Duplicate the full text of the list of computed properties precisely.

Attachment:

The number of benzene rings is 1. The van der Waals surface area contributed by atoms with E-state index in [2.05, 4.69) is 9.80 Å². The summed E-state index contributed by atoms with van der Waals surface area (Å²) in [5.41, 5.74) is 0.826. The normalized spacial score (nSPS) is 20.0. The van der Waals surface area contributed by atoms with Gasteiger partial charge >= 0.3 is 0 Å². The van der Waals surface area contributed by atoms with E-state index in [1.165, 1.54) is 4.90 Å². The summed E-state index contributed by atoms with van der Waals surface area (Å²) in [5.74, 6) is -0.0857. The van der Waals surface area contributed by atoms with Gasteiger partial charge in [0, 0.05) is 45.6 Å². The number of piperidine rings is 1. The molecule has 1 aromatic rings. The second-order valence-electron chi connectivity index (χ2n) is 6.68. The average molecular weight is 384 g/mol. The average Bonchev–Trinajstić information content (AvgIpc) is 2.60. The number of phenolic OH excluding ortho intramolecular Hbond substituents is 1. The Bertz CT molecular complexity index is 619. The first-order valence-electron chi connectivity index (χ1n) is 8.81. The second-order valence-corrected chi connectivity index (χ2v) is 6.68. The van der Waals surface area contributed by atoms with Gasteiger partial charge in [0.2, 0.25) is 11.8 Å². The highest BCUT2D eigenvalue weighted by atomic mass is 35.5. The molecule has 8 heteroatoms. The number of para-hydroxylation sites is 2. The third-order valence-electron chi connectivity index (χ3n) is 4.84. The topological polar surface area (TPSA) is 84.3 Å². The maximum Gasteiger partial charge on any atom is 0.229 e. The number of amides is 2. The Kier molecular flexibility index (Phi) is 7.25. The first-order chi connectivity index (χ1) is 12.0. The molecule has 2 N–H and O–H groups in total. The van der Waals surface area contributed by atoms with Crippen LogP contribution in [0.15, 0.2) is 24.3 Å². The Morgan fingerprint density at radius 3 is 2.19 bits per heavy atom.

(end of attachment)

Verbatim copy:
The number of benzene rings is 1. The van der Waals surface area contributed by atoms with E-state index in [2.05, 4.69) is 9.80 Å². The summed E-state index contributed by atoms with van der Waals surface area (Å²) in [5.41, 5.74) is 0.826. The normalized spacial score (nSPS) is 20.0. The van der Waals surface area contributed by atoms with Gasteiger partial charge >= 0.3 is 0 Å². The van der Waals surface area contributed by atoms with E-state index in [1.165, 1.54) is 4.90 Å². The summed E-state index contributed by atoms with van der Waals surface area (Å²) in [5.74, 6) is -0.0857. The van der Waals surface area contributed by atoms with Gasteiger partial charge in [0, 0.05) is 45.6 Å². The number of piperidine rings is 1. The molecule has 1 aromatic rings. The second-order valence-electron chi connectivity index (χ2n) is 6.68. The average molecular weight is 384 g/mol. The average Bonchev–Trinajstić information content (AvgIpc) is 2.60. The number of phenolic OH excluding ortho intramolecular Hbond substituents is 1. The Bertz CT molecular complexity index is 619. The first-order valence-electron chi connectivity index (χ1n) is 8.81. The second-order valence-corrected chi connectivity index (χ2v) is 6.68. The van der Waals surface area contributed by atoms with Gasteiger partial charge in [0.2, 0.25) is 11.8 Å². The highest BCUT2D eigenvalue weighted by atomic mass is 35.5. The molecule has 8 heteroatoms. The number of para-hydroxylation sites is 2. The third-order valence-electron chi connectivity index (χ3n) is 4.84. The topological polar surface area (TPSA) is 84.3 Å². The maximum Gasteiger partial charge on any atom is 0.229 e. The number of amides is 2. The Kier molecular flexibility index (Phi) is 7.25. The first-order chi connectivity index (χ1) is 12.0. The molecule has 2 N–H and O–H groups in total. The van der Waals surface area contributed by atoms with Crippen LogP contribution in [0.15, 0.2) is 24.3 Å². The Morgan fingerprint density at radius 3 is 2.19 bits per heavy atom.